Portable Gas Detection Equipment: Do You Have the Right Tools for the Job?
By: Dante Moore, Contributor
On the job, do you know that your gas detectors will protect you? Do you have the right equipment to keep you safe and get the job done? With so many options on the market, it can be overwhelming to know what gas detectors will meet your needs.
Proper training on devices is crucial. When you enter a potentially dangerous situation, you need to be aware of the risks and how your gas detector can help. You can reduce confusion onsite by ensuring you have the right monitor, designed to only alert in the presence of the gas you want to detect. A worker may be more likely to listen to that monitoring alarm and evacuate—if they know their equipment is working for them on the job.
You don’t have the time to waste—find which portable gas detectors are best to protect your people and help get the job done.
Single vs. Multi-Gas Monitors
Companies will often use different gas detectors for different teams: Temporary contractors are using single-gas monitors; full-time employees are using multi-gas monitors; and specialty teams are using more advanced gas monitors. With so many options, it can be difficult to know your people are using the best equipment for the job. It’s important to know that different gas monitors provide different features, and some monitors may be more useful for your application than others.
To find the right monitors for your teams, you first need to understand the operational differences among gas detectors. A situation can become dangerous if you use the wrong gas monitor.
The features people look for in gas monitors can fluctuate with changes in business. Bigger refineries with hundreds of employees are often focused on hydrogen sulfide and may seek out single-gas monitors to detect it. But, when a problem arises—carbon monoxide exposure, oxygen deficiency or a similar issue—the needs change. As the safety culture changes within your company or industry, you may need to use different gas monitors.
Among current gas monitors available, personal multi-gas monitors—such as a four-gas monitor that has the portability, ruggedness and size of a single gas monitor—are some of the most popular. In some instances, these monitors can even eliminate the need for two monitors, because you can use it for both personal monitoring as well as with a slide-on pump for confined space sampling.
In more specialized health and safety teams, advanced monitoring comes into play when circumstances become more complex. In a confined space situation, for instance, many questions arise on the topic of safety: Are you only worried about specific gases, or is there an unknown element to contend with? Is there a sensor that’s picking up something crazy? Can you reliably send your people into this situation with a standard four-gas monitor and know that’s all they’ll have to worry about?
Advanced monitoring may not be relevant daily, but it is the first check in a series of safety protocols—and it remains crucial. Advanced monitoring expects the unexpected, so your workers aren’t suddenly caught in a dangerous situation.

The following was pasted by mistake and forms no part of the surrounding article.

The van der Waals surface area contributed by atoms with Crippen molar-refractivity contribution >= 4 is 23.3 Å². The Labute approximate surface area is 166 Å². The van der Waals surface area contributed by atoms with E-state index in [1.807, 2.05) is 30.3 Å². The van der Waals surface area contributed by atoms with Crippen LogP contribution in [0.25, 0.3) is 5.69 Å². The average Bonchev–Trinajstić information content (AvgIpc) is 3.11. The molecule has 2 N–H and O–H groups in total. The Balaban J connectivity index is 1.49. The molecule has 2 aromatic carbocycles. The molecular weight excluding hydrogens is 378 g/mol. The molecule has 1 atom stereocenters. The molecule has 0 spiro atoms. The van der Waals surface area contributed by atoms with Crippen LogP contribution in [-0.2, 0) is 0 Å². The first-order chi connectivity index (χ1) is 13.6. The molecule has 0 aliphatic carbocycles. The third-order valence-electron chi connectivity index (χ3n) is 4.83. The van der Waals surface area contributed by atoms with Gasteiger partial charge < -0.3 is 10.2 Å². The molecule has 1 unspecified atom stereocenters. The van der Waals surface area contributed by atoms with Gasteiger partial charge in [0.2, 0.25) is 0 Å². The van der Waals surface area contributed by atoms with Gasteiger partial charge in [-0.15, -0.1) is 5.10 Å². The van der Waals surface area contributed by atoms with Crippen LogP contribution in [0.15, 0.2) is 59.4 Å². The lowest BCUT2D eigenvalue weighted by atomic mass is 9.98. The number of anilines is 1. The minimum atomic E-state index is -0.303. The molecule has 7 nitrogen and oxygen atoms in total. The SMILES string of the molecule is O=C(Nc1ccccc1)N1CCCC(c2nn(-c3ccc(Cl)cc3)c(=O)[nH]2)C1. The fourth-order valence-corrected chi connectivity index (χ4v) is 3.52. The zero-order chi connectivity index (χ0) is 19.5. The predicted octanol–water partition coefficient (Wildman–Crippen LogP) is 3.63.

In less complex scenarios, single-gas monitors may get the job done. Some full-featured, single-gas detectors even come with interchangeable sensors, allowing users to monitor levels of many toxic gases. These monitors are typically popular in situations where users only need to detect one gas but need the option to rotate the sensors.
Use the Right Gas Detectors for the Job
On a basic level, many sensors are the same amongst gas detectors. However, it’s often easier to separate monitors not by sensor technology, but by their additional safety features. For example, some multi-gas monitors also include alarm sharing, compatibility with work alone devices, man-down functionality and much more.
When you’re on the job, it’s crucial to stay in contact with your team, whether in-person or remotely. Connectivity is key when you need to share crucial information in real time.
Connectivity and Advanced Monitoring
Newer, connected personal monitors and area monitors can share gas readings and alarms to enable in-person, team-based safety. Two workers using connected gas detectors can create a localized peer safety group. When the alarm goes off on one worker, an alert goes off for the other worker. Connected gas detectors can also relay hazard information into the cloud in real time, allowing safety managers to see alerts and data information as it happens.
To benefit from these connectivity features, you don’t have to be in a certain industry. Typically, bigger chemical plants, refineries and even fire departments incorporate connectivity into their safety programs, but other industries can benefit, too. It’s the next step: Everyone wants to have it, but you need to make sure that connectivity will benefit your company and your people.
When you rely on gas detection equipment to complete daily tasks, you need to be certain that the monitor you are using is going to keep you safe on the job. Hazards vary from industry to industry, but safety should remain consistent. You need the right equipment, and the choice is an important one to make. It ultimately comes down to finding the right set of features in a gas detector that will best serve your needs and keep you safe.
Dante Moore is an Applications Engineer at Industrial Scientific Corporation, and is specialized in helping companies find the right gas detectors for their applications. He can be reached at firstname.lastname@example.org.